One often-cited example of an impact thought to be caused by a smaller object is the Tunguska event, in which a sudden explosion leveled roughly 80 million trees over an area of 2,150 square kilometers in Siberia, Russia. Though some mystery and debate still surrounds this 1908 case, the most well-supported theory is that the blast was due to a comet or asteroid exploding as it impacted the atmosphere, disintegrating before it could hit the Earth’s surface, and generating a massive blast wave.[ref]Though the Tunguska event drew and has continued to draw intense interest and study, no unambiguous, single impact crater has been found. For example, there is some evidence that it could have been generated by a massive release and explosion of natural gas from underneath the Siberian crust. In any case, we investigate the asteroid-impact theory in this report.[/ref]
Setting aside any lingering debates on the subject, studies have been conducted to determine what size asteroid or comet could have flattened 80 million trees over a region the size of a major metropolitan area. The results of these studies have shown that an object only 30-50 meters across could have generated such a blast wave.[ref]See, Comet/Asteroid Impacts and Human Society: An Interdisciplinary Approach, Peter T. Bobrowsky, Hans Rickman, Springer, Feb 21, 2007 – 546 pages.[/ref]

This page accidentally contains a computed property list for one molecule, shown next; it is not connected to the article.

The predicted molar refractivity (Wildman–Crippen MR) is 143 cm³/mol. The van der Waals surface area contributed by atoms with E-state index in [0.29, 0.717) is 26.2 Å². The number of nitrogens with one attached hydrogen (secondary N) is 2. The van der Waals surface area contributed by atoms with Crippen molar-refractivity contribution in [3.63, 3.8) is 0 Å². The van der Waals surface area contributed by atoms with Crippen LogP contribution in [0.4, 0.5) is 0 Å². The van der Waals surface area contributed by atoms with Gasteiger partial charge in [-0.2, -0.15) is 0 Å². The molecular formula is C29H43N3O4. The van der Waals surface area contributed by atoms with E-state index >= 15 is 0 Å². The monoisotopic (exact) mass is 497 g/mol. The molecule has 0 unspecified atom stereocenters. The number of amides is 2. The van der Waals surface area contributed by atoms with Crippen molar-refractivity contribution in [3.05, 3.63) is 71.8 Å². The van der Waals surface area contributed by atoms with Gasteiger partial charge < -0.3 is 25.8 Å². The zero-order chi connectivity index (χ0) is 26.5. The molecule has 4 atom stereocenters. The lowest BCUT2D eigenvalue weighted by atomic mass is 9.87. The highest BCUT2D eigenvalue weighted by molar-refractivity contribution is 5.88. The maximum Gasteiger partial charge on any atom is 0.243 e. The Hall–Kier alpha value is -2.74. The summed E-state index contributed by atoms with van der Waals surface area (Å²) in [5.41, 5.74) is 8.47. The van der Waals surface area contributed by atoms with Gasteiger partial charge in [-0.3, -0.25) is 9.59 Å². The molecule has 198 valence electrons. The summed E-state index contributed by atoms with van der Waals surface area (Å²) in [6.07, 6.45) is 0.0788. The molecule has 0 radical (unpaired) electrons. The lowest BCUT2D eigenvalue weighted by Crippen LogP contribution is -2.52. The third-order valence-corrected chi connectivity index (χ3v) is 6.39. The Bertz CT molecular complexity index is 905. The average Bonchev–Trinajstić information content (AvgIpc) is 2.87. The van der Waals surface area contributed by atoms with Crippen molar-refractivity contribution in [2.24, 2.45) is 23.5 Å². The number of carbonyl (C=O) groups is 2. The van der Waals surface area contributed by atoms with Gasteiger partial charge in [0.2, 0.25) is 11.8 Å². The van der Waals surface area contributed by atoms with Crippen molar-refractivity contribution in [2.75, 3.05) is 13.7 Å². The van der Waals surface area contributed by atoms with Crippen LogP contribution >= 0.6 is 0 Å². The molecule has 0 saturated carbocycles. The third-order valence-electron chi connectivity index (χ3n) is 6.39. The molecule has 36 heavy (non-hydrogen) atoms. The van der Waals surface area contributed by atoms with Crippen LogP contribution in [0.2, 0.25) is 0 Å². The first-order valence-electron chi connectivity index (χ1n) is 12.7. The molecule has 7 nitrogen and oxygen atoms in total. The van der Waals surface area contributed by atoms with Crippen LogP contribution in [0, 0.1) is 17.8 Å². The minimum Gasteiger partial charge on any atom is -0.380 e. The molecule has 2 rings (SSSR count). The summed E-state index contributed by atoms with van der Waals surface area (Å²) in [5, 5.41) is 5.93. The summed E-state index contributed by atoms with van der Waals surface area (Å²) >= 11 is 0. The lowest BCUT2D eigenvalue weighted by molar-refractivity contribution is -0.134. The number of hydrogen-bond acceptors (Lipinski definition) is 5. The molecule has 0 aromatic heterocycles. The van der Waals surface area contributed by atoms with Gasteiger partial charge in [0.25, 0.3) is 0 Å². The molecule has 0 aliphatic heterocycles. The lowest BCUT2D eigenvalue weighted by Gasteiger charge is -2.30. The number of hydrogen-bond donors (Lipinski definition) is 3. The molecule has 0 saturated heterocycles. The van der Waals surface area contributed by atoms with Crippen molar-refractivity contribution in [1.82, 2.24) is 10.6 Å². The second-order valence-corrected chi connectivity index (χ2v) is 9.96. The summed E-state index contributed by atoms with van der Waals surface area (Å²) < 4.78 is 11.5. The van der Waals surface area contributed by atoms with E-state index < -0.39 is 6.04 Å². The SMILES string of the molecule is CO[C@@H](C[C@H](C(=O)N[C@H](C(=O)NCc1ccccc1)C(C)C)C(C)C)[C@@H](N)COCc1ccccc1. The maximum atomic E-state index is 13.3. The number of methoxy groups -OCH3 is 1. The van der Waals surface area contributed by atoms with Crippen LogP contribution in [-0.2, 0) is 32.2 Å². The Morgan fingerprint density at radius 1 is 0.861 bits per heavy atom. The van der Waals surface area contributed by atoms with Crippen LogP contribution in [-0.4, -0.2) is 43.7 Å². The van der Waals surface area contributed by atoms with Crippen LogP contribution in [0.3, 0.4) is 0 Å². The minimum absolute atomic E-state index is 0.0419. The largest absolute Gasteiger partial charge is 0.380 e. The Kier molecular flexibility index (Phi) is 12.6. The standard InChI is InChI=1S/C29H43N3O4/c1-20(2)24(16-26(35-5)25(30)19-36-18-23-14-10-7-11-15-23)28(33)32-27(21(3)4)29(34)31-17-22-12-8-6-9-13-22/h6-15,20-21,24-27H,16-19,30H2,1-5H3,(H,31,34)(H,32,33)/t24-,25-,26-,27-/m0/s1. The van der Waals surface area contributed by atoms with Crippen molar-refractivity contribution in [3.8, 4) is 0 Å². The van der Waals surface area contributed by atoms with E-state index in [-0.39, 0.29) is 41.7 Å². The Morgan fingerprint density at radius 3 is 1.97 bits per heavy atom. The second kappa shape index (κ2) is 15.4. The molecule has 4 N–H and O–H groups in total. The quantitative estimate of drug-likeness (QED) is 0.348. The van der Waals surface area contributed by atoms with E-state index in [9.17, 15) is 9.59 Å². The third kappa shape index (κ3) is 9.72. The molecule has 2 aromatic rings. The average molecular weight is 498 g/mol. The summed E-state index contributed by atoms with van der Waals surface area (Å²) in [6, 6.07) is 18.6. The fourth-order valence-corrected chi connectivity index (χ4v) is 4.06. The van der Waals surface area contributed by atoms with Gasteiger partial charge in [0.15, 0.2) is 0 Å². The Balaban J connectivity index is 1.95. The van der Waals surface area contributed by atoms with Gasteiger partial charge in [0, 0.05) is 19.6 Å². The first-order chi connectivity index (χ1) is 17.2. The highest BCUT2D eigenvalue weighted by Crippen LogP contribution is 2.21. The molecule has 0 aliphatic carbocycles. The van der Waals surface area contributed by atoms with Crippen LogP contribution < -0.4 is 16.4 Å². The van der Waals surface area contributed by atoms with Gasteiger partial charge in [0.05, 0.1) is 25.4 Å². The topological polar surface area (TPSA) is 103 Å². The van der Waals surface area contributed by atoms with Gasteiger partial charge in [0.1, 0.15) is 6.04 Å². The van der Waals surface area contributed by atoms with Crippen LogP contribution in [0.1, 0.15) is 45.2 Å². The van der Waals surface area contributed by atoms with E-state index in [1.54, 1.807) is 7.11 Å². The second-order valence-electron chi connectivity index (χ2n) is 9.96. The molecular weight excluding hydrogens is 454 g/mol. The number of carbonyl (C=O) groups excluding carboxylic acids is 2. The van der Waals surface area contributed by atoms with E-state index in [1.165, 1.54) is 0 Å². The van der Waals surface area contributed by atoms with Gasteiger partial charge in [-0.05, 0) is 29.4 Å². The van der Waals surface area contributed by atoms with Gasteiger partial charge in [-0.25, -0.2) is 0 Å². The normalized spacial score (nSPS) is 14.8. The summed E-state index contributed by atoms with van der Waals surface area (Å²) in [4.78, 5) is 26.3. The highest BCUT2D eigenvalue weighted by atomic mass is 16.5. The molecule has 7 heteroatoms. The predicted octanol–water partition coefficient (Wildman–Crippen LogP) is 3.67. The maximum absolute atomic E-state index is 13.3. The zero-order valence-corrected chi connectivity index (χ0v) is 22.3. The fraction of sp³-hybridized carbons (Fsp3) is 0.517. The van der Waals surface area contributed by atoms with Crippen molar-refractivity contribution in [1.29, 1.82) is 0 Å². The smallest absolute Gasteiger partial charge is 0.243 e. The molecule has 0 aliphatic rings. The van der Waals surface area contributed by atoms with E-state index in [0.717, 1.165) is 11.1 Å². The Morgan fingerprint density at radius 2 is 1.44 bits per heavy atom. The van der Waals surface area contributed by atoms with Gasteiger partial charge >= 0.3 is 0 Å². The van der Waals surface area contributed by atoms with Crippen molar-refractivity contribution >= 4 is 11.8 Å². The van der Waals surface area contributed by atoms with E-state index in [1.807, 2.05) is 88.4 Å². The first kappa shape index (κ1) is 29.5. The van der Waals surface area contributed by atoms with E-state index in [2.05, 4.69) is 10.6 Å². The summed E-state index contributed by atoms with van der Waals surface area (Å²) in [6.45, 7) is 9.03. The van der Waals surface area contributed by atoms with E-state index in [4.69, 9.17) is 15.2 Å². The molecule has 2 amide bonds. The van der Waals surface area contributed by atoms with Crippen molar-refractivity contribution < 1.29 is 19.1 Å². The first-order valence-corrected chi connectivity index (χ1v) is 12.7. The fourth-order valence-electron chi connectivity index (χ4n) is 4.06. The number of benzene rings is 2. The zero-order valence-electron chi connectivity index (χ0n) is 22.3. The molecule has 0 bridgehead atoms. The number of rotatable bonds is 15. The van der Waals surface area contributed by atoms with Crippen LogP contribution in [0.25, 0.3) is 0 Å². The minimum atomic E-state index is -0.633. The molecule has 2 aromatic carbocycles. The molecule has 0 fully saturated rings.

In order to put the range of threats further into perspective, this table presents a comparison of the levels of energy released from various types of events, both manmade and natural.
Structure and Composition
It is also highly important that we determine the physical composition of the interplanetary bodies. Some of the deeper implications of this will be discussed in the sections on defense options and exploratory missions, but here we must note that not all of these objects are structurally similar. Some are almost solid iron-nickel, some solid rock, while many others are loose piles of smaller objects held together by their gravity (sometimes referred to as flying rubble piles).
The next question is, where do these objects come from? Our solar neighborhood is much more populated than you may realize. Here, we concentrate only on two specific classes of objects: near-Earth objects and long-period comets. The classical image of our Solar System, four inner planets, then the asteroid belt, followed by four outer planets, while true, does not present the full picture. As Johannes Kepler indicated, and as Karl Gauss proved, there is a major discontinuity between Mars and Jupiter separating the inner from outer planets, which is the home of the majority of the asteroids in our Solar System. However, in addition to this “main belt” of asteroids, there are other populations of asteroids and comets. Some share Jupiter’s orbit. Some dwell in between Saturn and Uranus. Many populate the area of the inner planets, including around Earth.